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Building High Performance Teams in a Transitioning Industry

3 Mar, 2011 By: Kim Ward, Print Management Solutions Group imageSource

Building High Performance Teams in a Transitioning Industry

First, let’s examine the historical team building formula and consider the
transition influences that have direct impact on its components:    

  1. You must start with the right people
  2. You must have a strong belief that each team member can succeed
  3. The team must share a large common purposeful goal
  4. The team must be put under some pressure

Now let’s consider what’s changing. If we understand the changes required to
meet our new business objectives and we also understand the predominate changes
occurring with our employees and customers, then we can amend the formula to
become successful team builders in our quickly transitioning industry.

In a high level overview of our industry transition from the historical
“copier” environment to our new “print management” environment, these are some
common impacting transition influences that can make team building even more

  1. MPS is an emerging concept that few customers understand & few
    salespeople are proficient in.
  2. Profitably selling & servicing MPS is very different than any process or
    model used in the past.
  3. Selling has moved “up-stream” to the C-Level as a first time decision
    for many, yet salespeople aren’t prepared enough in the nuances of C-Level
  4. Customers have procedures to protect themselves from “copier”
    salespeople in order to turn solution selling approaches into
    “transactional” purchase decisions.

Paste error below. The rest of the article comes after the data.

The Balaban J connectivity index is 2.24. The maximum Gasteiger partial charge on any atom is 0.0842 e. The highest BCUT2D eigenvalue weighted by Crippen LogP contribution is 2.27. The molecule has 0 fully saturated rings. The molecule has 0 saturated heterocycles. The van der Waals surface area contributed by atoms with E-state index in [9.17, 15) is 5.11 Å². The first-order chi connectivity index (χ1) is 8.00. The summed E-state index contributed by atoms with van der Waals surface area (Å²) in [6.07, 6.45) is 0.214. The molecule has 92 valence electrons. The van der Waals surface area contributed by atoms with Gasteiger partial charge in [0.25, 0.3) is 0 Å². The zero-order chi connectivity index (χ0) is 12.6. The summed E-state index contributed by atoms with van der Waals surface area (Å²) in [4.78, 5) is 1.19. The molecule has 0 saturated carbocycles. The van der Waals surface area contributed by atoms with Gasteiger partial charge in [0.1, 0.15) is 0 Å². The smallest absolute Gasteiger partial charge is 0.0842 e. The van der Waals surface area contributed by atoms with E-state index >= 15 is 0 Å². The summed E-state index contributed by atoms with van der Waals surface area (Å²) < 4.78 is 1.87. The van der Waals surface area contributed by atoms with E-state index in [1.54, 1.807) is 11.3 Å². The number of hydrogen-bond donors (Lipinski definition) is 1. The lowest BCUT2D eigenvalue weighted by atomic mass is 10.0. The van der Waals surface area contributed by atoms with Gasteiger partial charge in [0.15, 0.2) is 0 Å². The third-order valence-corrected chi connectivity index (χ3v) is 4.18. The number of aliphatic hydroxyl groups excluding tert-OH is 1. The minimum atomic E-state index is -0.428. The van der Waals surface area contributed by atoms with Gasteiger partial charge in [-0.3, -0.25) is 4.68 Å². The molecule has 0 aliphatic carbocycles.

Start with the right people:

Effectively hiring those who have the right “stuff” is always a great place.
And yet when you also consider transition influences, hiring procedures alone
may not be enough. Whether they’re new hires or tenured reps, if salespeople are
going to acquire needed skills and master a new selling process, they must have
a tremendous appetite for education, development and improvement. If managers
are to leverage the time, talents and capabilities of a transitioning team then
they must start with the right people.

Believe that a team member can succeed:

If we consider the before mentioned transition influences when implementing
this strategy then it should read: You must have a strong belief that each team
member can succeed, or you must develop them to a place where you believe each
team member can succeed.

Building teams in a transition industry requires true interdependence. All
team members must have confidence in their abilities, in the abilities of
co-workers and in the abilities of the manager. In order to accomplish this each
manager must continue to educate, monitor, manage and develop every team member
to become proficient in the behaviors and activities that produce the best
results while consistently encouraging them to improve. Employee development
must become the guiding priority of every manager who wants to sustain a winning

A team must share a large common goal:

In order to build a team in a transitioning industry, leadership must
provide a visionary goal that stirs every team member’s heart to action! Change
can be painful. But with the right shared goal, team members can overcome
personal challenge and inconvenience in order to help the team in service of the
greater good. We’ve all seen examples of people who performed selfless acts in
order to improve another’s condition. The acts we need our team to perform are
those of transition, change and improvement. The other person’s condition is the
customer’s condition. If the reason is great enough then motivation follows &
committed action results. People need & want leadership. But they want leaders
to provide purposeful vision & guidance. In order to build and sustain a team in
a transitioning industry, leaders must share with their team a large purposeful
goal. This goal must inspire employees to press through the momentary pain of
change to achieve a mutually beneficial result.

Kim D. Ward is the director of Training & Development for Print Management
Solutions Group, Inc. (FL) and recently co-authored “Selling Managed Print
Services– The Print Partnering Process.”  At


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